For as long as I can remember, Canada Day has meant a lot to me.
I was always the kid expressing my love for my country. For whatever reason, it dawned on me at an early age how fortunate I was to live in this country.
Being vocally patriotic is not something that Canadians are known for. For whatever reason, overt, chest-thumping patriotism isn’t something that we’re known for, or that we’ve embraced.
I think it’s in part due to our proximity to the U.S., and the fact that part of our identity is that we don’t want to be thought of as Americans.
As so while we share a border with our friends to the U.S., and we have certainly sided with them on many occasions, we don’t want to be viewed as Americans when we travel abroad.
So our patriotism is more subdued, although I would like to think that if a political candidate came out with the slogan of “Make Canada great again,” we’d likely respond by saying “we’re already the best in the world. Why would we merely want to be great?”
Sure there have been times in which it’s been cool to be patriotic. The Toronto Raptors certainly tapped into that Canadian pride with their “We the North” slogan, even though none of their players are Canadian.
We’ve seen that patriotism shine through during the Olympics, particularly in the 2010 Winter Games in Vancouver when Canadian athletes had a record-setting performance; when we’ve seen Canadians thrive on the global stage in entertainment, science, athletics, literature and other endeavours; or when stories of our military prowess are shared.
For a country that’s only 152 years old, and has a population of a little more than 37 million people, to be one of the global powers is quite an impressive feat. And we’ve been one of those global powers for much of our history.
These are things that make me proud to be Canadian.
But it’s much more than that.
When I think of Canada, I think of freedom. I think of the freedom we have to vote for the political party and the political candidate of our choice. When we go to the polls for the federal election this fall, we won’t have to worry about armed guards at polling stations. We won’t have to worry about being intimidated to vote a certain way.
And we know that when the votes are counted and the next prime minister and government of Canada are revealed, that it will have happened in legitimate fashion. We won’t have to question whether the ballot boxes were stuffed, or if there was an illegal manipulation of the voting.
In the end, it’s the people who will decide the next government.
We also have the freedom to be critical of our government, within reason. It’s a freedom I have exercised on more than one occasion. (I get the feeling that our current prime minister will give me at least one or two more reasons to be critical of him between now and the October election).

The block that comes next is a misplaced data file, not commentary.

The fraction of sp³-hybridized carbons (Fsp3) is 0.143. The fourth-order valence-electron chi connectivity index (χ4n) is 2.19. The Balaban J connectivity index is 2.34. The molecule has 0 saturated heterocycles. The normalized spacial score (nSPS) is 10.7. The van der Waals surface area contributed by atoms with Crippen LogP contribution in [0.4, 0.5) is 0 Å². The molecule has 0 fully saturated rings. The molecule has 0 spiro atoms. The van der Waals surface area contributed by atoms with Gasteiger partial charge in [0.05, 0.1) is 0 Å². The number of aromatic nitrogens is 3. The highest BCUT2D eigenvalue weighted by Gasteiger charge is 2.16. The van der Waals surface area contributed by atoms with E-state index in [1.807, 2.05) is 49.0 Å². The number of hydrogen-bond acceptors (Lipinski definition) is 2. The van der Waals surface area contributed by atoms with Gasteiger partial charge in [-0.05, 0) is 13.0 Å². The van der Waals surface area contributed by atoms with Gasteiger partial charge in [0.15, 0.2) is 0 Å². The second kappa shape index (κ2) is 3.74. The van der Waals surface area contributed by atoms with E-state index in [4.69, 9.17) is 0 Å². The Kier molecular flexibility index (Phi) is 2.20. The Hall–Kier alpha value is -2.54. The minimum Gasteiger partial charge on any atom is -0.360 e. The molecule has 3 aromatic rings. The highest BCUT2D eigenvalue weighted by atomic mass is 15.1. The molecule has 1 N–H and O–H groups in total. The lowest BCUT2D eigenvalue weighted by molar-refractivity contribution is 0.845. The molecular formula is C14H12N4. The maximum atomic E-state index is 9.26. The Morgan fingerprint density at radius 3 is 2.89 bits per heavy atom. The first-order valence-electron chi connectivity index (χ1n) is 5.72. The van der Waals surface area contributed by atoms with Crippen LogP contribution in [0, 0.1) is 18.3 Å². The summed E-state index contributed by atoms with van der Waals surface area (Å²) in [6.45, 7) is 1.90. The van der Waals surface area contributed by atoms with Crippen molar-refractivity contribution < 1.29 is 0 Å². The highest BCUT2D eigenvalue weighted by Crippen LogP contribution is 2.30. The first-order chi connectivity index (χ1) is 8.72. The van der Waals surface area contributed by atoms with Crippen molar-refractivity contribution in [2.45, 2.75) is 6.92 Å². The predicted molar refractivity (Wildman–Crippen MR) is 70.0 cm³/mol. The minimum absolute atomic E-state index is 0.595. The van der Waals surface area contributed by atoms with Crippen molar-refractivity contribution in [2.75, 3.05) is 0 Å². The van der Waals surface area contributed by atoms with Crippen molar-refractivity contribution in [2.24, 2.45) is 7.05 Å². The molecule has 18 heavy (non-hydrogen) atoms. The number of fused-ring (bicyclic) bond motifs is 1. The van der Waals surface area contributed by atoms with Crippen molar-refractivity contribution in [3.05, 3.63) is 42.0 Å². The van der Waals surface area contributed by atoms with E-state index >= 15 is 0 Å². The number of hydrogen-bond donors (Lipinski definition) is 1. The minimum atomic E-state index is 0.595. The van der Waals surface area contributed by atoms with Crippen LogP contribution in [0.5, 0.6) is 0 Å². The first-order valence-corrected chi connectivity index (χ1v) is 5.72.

In some countries, criticism of the government of any kind can be met with a prolonged jail sentence.
We have the freedom to believe what we want, and to express those beliefs. Our country isn’t a theocracy; we have a distinct separation between church and state. There are a lot of countries out there where they don’t enjoy that same freedom, where if you don’t hold to certain beliefs, your freedom, or even your life, can be at risk.
We have freedoms when it comes to love, to entertainment choices, to lifestyle decisions and so much more that many covet. It’s a big part of why so many immigrants and refugees want to come to our country.
They know they would have opportunities here that they wouldn’t enjoy elsewhere.
I’m proud of our diversity. Regardless of who has said it, or under what circumstance, diversity is strength.
I’m proud of our history as a nation. Some people have chosen to dump on it because of some errors made by leaders of our country in the past, or because we have celebrated individuals who, in hindsight, committed some pretty heinous acts.
I won’t deny the mistakes in statements and actions from Sir John A. Macdonald and other early leaders. But we live in the greatest country in the world. Macdonald’s role in shaping Canada can’t be denied.
My personal belief is that the best for Canada is yet to come.
I’m proud of our sports, our energy sector, our farmers, our culture, our talented people who make a difference in so many walks of life, from entertainment to science, and of the work ethic we see on a daily basis.
I’m proud of our military history, and how Canadians have made immeasurable contributions, both on the combat field and in peacekeeping missions.
So on Canada Day, I celebrate Canada’s 152nd birthday with pride.
But I also celebrate being Canadian throughout the year.